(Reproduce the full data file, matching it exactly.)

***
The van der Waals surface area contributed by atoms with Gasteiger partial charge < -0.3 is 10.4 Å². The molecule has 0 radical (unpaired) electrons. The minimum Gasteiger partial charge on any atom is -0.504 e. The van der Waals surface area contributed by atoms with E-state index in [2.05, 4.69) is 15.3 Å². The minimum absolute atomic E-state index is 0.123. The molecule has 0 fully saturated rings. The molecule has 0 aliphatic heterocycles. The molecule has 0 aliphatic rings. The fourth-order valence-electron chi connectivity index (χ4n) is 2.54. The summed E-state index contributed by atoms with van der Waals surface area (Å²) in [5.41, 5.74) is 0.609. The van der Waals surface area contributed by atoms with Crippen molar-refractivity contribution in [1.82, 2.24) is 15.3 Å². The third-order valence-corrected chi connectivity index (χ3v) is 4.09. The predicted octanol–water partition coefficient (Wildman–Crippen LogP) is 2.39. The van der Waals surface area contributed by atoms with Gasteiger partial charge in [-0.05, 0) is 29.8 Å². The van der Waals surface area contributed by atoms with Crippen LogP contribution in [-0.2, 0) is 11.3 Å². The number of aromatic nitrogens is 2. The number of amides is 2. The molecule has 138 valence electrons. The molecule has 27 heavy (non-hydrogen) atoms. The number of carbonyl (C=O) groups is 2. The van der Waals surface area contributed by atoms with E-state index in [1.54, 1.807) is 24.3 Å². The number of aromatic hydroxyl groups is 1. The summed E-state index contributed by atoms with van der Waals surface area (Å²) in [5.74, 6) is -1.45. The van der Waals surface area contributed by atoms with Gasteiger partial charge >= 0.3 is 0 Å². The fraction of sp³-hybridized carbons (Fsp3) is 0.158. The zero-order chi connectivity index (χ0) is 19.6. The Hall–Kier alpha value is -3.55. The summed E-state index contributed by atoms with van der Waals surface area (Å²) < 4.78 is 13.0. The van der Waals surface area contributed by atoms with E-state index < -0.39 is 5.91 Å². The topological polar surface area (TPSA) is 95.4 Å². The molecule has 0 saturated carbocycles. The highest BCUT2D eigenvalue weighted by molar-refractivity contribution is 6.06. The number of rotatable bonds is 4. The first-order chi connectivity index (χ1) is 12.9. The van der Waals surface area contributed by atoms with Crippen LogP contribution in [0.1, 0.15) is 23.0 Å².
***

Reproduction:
The van der Waals surface area contributed by atoms with Gasteiger partial charge < -0.3 is 10.4 Å². The molecule has 0 radical (unpaired) electrons. The minimum Gasteiger partial charge on any atom is -0.504 e. The van der Waals surface area contributed by atoms with E-state index in [2.05, 4.69) is 15.3 Å². The minimum absolute atomic E-state index is 0.123. The molecule has 0 fully saturated rings. The molecule has 0 aliphatic heterocycles. The molecule has 0 aliphatic rings. The fourth-order valence-electron chi connectivity index (χ4n) is 2.54. The summed E-state index contributed by atoms with van der Waals surface area (Å²) in [5.41, 5.74) is 0.609. The van der Waals surface area contributed by atoms with Crippen molar-refractivity contribution in [1.82, 2.24) is 15.3 Å². The third-order valence-corrected chi connectivity index (χ3v) is 4.09. The predicted octanol–water partition coefficient (Wildman–Crippen LogP) is 2.39. The van der Waals surface area contributed by atoms with Gasteiger partial charge in [-0.05, 0) is 29.8 Å². The van der Waals surface area contributed by atoms with Crippen LogP contribution in [-0.2, 0) is 11.3 Å². The number of aromatic nitrogens is 2. The number of amides is 2. The molecule has 138 valence electrons. The molecule has 27 heavy (non-hydrogen) atoms. The number of carbonyl (C=O) groups is 2. The van der Waals surface area contributed by atoms with E-state index in [1.54, 1.807) is 24.3 Å². The number of aromatic hydroxyl groups is 1. The summed E-state index contributed by atoms with van der Waals surface area (Å²) in [5.74, 6) is -1.45. The van der Waals surface area contributed by atoms with Gasteiger partial charge >= 0.3 is 0 Å². The fraction of sp³-hybridized carbons (Fsp3) is 0.158. The zero-order chi connectivity index (χ0) is 19.6. The Hall–Kier alpha value is -3.55. The summed E-state index contributed by atoms with van der Waals surface area (Å²) < 4.78 is 13.0. The van der Waals surface area contributed by atoms with E-state index < -0.39 is 5.91 Å². The topological polar surface area (TPSA) is 95.4 Å². The molecule has 0 saturated carbocycles. The highest BCUT2D eigenvalue weighted by molar-refractivity contribution is 6.06. The number of rotatable bonds is 4. The first-order chi connectivity index (χ1) is 12.9. The van der Waals surface area contributed by atoms with Crippen LogP contribution in [0.1, 0.15) is 23.0 Å².